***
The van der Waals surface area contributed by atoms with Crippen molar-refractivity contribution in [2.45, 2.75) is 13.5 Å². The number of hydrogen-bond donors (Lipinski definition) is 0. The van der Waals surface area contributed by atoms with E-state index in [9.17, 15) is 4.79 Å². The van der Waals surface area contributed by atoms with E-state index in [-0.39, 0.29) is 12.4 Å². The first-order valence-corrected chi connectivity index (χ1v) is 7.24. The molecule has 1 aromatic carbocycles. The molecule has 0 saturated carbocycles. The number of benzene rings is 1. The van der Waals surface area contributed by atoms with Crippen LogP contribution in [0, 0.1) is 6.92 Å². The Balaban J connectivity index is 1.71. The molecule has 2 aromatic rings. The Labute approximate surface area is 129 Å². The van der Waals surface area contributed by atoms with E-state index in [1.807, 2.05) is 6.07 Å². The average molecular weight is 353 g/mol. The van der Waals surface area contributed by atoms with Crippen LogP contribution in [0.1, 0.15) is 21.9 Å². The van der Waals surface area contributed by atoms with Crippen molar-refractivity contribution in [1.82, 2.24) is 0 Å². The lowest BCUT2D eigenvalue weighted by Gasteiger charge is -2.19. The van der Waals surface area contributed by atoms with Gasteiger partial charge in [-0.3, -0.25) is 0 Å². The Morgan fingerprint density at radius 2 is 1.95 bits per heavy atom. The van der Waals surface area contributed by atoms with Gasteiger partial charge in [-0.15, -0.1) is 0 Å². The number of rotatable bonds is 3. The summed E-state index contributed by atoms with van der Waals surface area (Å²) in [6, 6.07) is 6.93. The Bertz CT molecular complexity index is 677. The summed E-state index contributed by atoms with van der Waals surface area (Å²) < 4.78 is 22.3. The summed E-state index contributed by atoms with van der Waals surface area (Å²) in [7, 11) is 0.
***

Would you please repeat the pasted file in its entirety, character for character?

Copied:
The van der Waals surface area contributed by atoms with Crippen molar-refractivity contribution in [2.45, 2.75) is 13.5 Å². The number of hydrogen-bond donors (Lipinski definition) is 0. The van der Waals surface area contributed by atoms with E-state index in [9.17, 15) is 4.79 Å². The van der Waals surface area contributed by atoms with E-state index in [-0.39, 0.29) is 12.4 Å². The first-order valence-corrected chi connectivity index (χ1v) is 7.24. The molecule has 1 aromatic carbocycles. The molecule has 0 saturated carbocycles. The number of benzene rings is 1. The van der Waals surface area contributed by atoms with Crippen LogP contribution in [0, 0.1) is 6.92 Å². The Balaban J connectivity index is 1.71. The molecule has 2 aromatic rings. The Labute approximate surface area is 129 Å². The van der Waals surface area contributed by atoms with E-state index in [1.807, 2.05) is 6.07 Å². The average molecular weight is 353 g/mol. The van der Waals surface area contributed by atoms with Crippen LogP contribution in [0.1, 0.15) is 21.9 Å². The van der Waals surface area contributed by atoms with Crippen molar-refractivity contribution in [1.82, 2.24) is 0 Å². The lowest BCUT2D eigenvalue weighted by Gasteiger charge is -2.19. The van der Waals surface area contributed by atoms with Gasteiger partial charge in [-0.3, -0.25) is 0 Å². The Morgan fingerprint density at radius 2 is 1.95 bits per heavy atom. The van der Waals surface area contributed by atoms with Gasteiger partial charge in [-0.15, -0.1) is 0 Å². The number of rotatable bonds is 3. The summed E-state index contributed by atoms with van der Waals surface area (Å²) in [6, 6.07) is 6.93. The Bertz CT molecular complexity index is 677. The summed E-state index contributed by atoms with van der Waals surface area (Å²) < 4.78 is 22.3. The summed E-state index contributed by atoms with van der Waals surface area (Å²) in [7, 11) is 0.